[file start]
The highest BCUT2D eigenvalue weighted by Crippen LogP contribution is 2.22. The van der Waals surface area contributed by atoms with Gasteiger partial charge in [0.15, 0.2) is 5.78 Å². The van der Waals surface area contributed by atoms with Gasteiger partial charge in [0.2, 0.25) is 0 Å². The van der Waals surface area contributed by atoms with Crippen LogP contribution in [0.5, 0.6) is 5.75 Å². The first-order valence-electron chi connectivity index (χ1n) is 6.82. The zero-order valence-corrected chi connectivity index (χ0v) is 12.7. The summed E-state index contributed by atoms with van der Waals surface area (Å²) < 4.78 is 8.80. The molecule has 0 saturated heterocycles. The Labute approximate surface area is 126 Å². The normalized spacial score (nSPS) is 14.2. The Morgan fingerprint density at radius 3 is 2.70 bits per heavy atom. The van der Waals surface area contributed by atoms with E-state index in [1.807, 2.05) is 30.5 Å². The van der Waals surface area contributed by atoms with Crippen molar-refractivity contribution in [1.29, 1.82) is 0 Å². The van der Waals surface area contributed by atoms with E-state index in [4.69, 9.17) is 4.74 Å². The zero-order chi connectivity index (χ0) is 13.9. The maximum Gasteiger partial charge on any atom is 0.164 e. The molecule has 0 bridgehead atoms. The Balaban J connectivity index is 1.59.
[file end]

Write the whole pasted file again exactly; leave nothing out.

The highest BCUT2D eigenvalue weighted by Crippen LogP contribution is 2.22. The van der Waals surface area contributed by atoms with Gasteiger partial charge in [0.15, 0.2) is 5.78 Å². The van der Waals surface area contributed by atoms with Gasteiger partial charge in [0.2, 0.25) is 0 Å². The van der Waals surface area contributed by atoms with Crippen LogP contribution in [0.5, 0.6) is 5.75 Å². The first-order valence-electron chi connectivity index (χ1n) is 6.82. The zero-order valence-corrected chi connectivity index (χ0v) is 12.7. The summed E-state index contributed by atoms with van der Waals surface area (Å²) < 4.78 is 8.80. The molecule has 0 saturated heterocycles. The Labute approximate surface area is 126 Å². The normalized spacial score (nSPS) is 14.2. The Morgan fingerprint density at radius 3 is 2.70 bits per heavy atom. The van der Waals surface area contributed by atoms with E-state index in [1.807, 2.05) is 30.5 Å². The van der Waals surface area contributed by atoms with Crippen molar-refractivity contribution in [1.29, 1.82) is 0 Å². The van der Waals surface area contributed by atoms with E-state index in [4.69, 9.17) is 4.74 Å². The zero-order chi connectivity index (χ0) is 13.9. The maximum Gasteiger partial charge on any atom is 0.164 e. The molecule has 0 bridgehead atoms. The Balaban J connectivity index is 1.59.